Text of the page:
First Person

How Humpty Dumpty Helped Me Teach English in Ethiopia

I turned to singing nursery rhymes to break the language barrier, and my own doubts

BY

Illustration by Tallulah Fontaine


Illustration by Tallulah Fontaine

The summer job wasn’t a rite of passage when I was growing up. Ethiopia in the eighties had a communist command economy, for one thing—jobs were scarce, government issued, and often held for life. Food was rationed and clothing basic, so there were no clothing chains or McDonald’s or any of the other places where Canadian teens typically find work. And summer—well, it was the rainy season, meaning there was a storm ( usually with thunder, sometimes with hail) nearly every day. All I wanted to do was hunker down, read stacks of Agatha Christies, and wait for the sun to return.

But I did, nevertheless, find work. My first job, when I was fifteen, was teaching conversational English to a group of Catholic nuns and priests. The school, a cluster of long, low buildings set in wide gardens, was up the road from my home in Addis Ababa. Given chalk, a blackboard, and carte blanche, I treated it as a game, like those I had subjected my younger siblings to for years. I split my students, who ranged from early twenties to middle age, into groups and gave them topics to discuss. I taught them to play Simon Says. “Simon says stand on one leg.” “Simon says rub your tummy and pat your head.” “Stand on one leg, rub your tummy, and pat your head…ah, you’re out! I didn’t say, ‘Simon says’!” I asked them to imagine that they were historical characters taking a trip in a sinking hot-air balloon. Whom would they throw out first? Could they explain why? In English, please! I got them to write down the lyrics of pop songs and then led renditions of ABBA’s “Fernando,” “Dancing Queen,” and, especially, “Money, Money, Money”—that anthem notable for its collision of an infectious, upbeat tune and a bleak capitalist realpolitik. I thought this was amusing, though I’m not sure anyone else did.

A couple of summers later, I taught English again. By this time, the country’s leadership had changed, and with it the language of government. Ethiopians speak more than eighty living languages. The solution to this had previously been to require everyone to be educated in the language of the dominant group, which had been Amharic. Now everyone was to be linguistically self-determining, and children were to be taught in the language of their families. One charity, however, worried this would mean isolation for students, who might then grow up unable to participate in the wider world. They decided to help by providing English-immersion classes, starting in primary school. The trouble was that few primary-school teachers were trained to teach in English. And so the charity brought groups of them to Addis for a summer in order to get them up to speed. This time, I faced approximately forty serious-faced women, notebooks and pens at the ready.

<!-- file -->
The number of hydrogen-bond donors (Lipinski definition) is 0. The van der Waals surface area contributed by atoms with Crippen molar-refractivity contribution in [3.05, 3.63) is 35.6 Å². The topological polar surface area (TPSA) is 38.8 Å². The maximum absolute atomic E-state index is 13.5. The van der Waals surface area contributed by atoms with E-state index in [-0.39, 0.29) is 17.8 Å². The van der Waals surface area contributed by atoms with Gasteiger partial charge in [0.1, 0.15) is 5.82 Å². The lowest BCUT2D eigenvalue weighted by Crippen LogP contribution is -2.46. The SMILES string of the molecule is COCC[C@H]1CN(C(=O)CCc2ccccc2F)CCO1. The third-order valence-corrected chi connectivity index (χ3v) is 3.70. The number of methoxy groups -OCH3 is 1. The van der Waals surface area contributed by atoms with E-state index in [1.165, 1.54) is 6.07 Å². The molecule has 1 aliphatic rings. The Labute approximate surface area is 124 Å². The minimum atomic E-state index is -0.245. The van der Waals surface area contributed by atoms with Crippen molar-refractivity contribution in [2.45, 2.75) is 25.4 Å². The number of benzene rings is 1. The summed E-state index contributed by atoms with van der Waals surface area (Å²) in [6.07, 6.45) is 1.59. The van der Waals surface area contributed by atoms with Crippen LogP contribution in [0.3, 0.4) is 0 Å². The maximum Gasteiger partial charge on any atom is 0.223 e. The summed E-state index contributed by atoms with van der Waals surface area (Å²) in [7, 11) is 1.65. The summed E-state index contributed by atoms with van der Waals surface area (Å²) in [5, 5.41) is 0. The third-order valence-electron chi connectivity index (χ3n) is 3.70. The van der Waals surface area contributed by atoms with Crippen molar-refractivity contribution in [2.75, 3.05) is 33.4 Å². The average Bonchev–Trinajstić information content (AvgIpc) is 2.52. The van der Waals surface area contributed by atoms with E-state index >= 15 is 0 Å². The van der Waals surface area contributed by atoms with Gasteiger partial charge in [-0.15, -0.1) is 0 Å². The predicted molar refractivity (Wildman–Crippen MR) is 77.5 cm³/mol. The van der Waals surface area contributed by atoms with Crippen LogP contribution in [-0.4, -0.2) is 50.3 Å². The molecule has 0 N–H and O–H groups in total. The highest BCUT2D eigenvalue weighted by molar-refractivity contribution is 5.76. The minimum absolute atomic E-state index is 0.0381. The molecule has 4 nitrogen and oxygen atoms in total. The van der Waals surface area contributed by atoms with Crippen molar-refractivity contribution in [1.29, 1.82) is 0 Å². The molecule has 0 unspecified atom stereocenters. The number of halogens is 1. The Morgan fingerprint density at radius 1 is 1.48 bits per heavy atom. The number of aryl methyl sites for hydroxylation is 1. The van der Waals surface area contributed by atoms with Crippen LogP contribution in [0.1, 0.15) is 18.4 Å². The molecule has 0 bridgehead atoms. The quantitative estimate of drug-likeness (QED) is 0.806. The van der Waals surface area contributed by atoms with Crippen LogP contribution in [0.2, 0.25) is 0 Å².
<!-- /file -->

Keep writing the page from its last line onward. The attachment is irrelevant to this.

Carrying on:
I was not a primary-school teacher. I could not begin to help with lesson plans. But I could provide translations of useful phrases, and I did have a large fund of English nursery rhymes. As I quickly learned (and have since rediscovered with my own young child), when in doubt, sing. So I sang. And then I wrote the words on the board and we all sang together. We sang about plum puddings and tuffets, the old lady who lived in a shoe, and that other old lady who was tossed up in a basket, nineteen times as high as the moon. We sang about the grand old duke of York, the crooked man who went a crooked mile, Incy Wincy Spider, and Humpty Dumpty. We did this over and over again.

Then, during one break a few days into the course, a small group of the women asked to speak with me. They liked learning the songs, they said, but how, really, were they to provide an entirely English environment? They were working hard in a language that was a second, even third or fourth, one for them. Lesson plans and games were manageable—just—but what about the language of comfort and feelings? What if a small child were weeping, or missed her parents, or had been hurt, they asked me. Wasn’t it cruel to insist on replying in a language the child didn’t understand? I made reassuring noises, but I did not know the answers to these questions nor did I have the authority to provide any. After the break ended, I redoubled my efforts with Humpty Dumpty. When in doubt…but, really, there was too much doubt, and I could not see how some things could easily be put together again.

Aida Edemariam is a senior feature writer at the Guardian. Her first book, The Wife’s Tale, was published in March.

Tallulah Fontaine co-created the zine collective Home Zine.




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